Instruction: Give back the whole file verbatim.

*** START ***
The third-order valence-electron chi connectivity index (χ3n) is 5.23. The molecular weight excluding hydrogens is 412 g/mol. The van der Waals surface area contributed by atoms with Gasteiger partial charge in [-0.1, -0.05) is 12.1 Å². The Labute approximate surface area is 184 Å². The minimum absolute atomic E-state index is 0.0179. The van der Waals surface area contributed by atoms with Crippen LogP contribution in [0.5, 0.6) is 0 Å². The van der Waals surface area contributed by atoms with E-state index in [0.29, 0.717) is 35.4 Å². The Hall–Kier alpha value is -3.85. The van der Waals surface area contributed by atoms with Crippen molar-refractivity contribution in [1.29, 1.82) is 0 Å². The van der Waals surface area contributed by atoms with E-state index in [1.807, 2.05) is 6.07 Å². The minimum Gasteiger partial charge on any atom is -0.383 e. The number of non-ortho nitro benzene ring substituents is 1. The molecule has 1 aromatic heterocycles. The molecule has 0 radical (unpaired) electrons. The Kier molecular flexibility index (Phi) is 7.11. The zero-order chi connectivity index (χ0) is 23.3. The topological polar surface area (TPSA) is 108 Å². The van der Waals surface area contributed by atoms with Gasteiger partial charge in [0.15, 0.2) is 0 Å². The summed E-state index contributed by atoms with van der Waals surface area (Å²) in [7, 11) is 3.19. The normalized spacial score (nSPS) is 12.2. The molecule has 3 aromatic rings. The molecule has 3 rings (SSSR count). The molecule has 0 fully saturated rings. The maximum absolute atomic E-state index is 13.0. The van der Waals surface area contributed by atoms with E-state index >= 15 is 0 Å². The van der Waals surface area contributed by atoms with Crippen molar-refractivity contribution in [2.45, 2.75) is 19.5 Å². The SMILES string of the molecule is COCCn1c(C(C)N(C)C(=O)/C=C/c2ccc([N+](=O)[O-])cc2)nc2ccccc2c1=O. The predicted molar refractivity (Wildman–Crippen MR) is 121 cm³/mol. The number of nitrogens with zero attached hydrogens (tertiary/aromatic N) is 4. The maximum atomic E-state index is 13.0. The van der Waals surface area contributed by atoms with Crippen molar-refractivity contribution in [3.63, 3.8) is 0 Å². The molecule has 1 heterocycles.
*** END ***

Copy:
The third-order valence-electron chi connectivity index (χ3n) is 5.23. The molecular weight excluding hydrogens is 412 g/mol. The van der Waals surface area contributed by atoms with Gasteiger partial charge in [-0.1, -0.05) is 12.1 Å². The Labute approximate surface area is 184 Å². The minimum absolute atomic E-state index is 0.0179. The van der Waals surface area contributed by atoms with Crippen LogP contribution in [0.5, 0.6) is 0 Å². The van der Waals surface area contributed by atoms with E-state index in [0.29, 0.717) is 35.4 Å². The Hall–Kier alpha value is -3.85. The van der Waals surface area contributed by atoms with Crippen molar-refractivity contribution in [1.29, 1.82) is 0 Å². The van der Waals surface area contributed by atoms with E-state index in [1.807, 2.05) is 6.07 Å². The minimum Gasteiger partial charge on any atom is -0.383 e. The number of non-ortho nitro benzene ring substituents is 1. The molecule has 1 aromatic heterocycles. The molecule has 0 radical (unpaired) electrons. The Kier molecular flexibility index (Phi) is 7.11. The zero-order chi connectivity index (χ0) is 23.3. The topological polar surface area (TPSA) is 108 Å². The van der Waals surface area contributed by atoms with Gasteiger partial charge in [0.15, 0.2) is 0 Å². The summed E-state index contributed by atoms with van der Waals surface area (Å²) in [7, 11) is 3.19. The normalized spacial score (nSPS) is 12.2. The molecule has 3 aromatic rings. The molecule has 3 rings (SSSR count). The molecule has 0 fully saturated rings. The maximum absolute atomic E-state index is 13.0. The van der Waals surface area contributed by atoms with E-state index >= 15 is 0 Å². The van der Waals surface area contributed by atoms with Crippen molar-refractivity contribution in [2.45, 2.75) is 19.5 Å². The SMILES string of the molecule is COCCn1c(C(C)N(C)C(=O)/C=C/c2ccc([N+](=O)[O-])cc2)nc2ccccc2c1=O. The predicted molar refractivity (Wildman–Crippen MR) is 121 cm³/mol. The number of nitrogens with zero attached hydrogens (tertiary/aromatic N) is 4. The maximum atomic E-state index is 13.0. The van der Waals surface area contributed by atoms with Crippen molar-refractivity contribution in [3.63, 3.8) is 0 Å². The molecule has 1 heterocycles.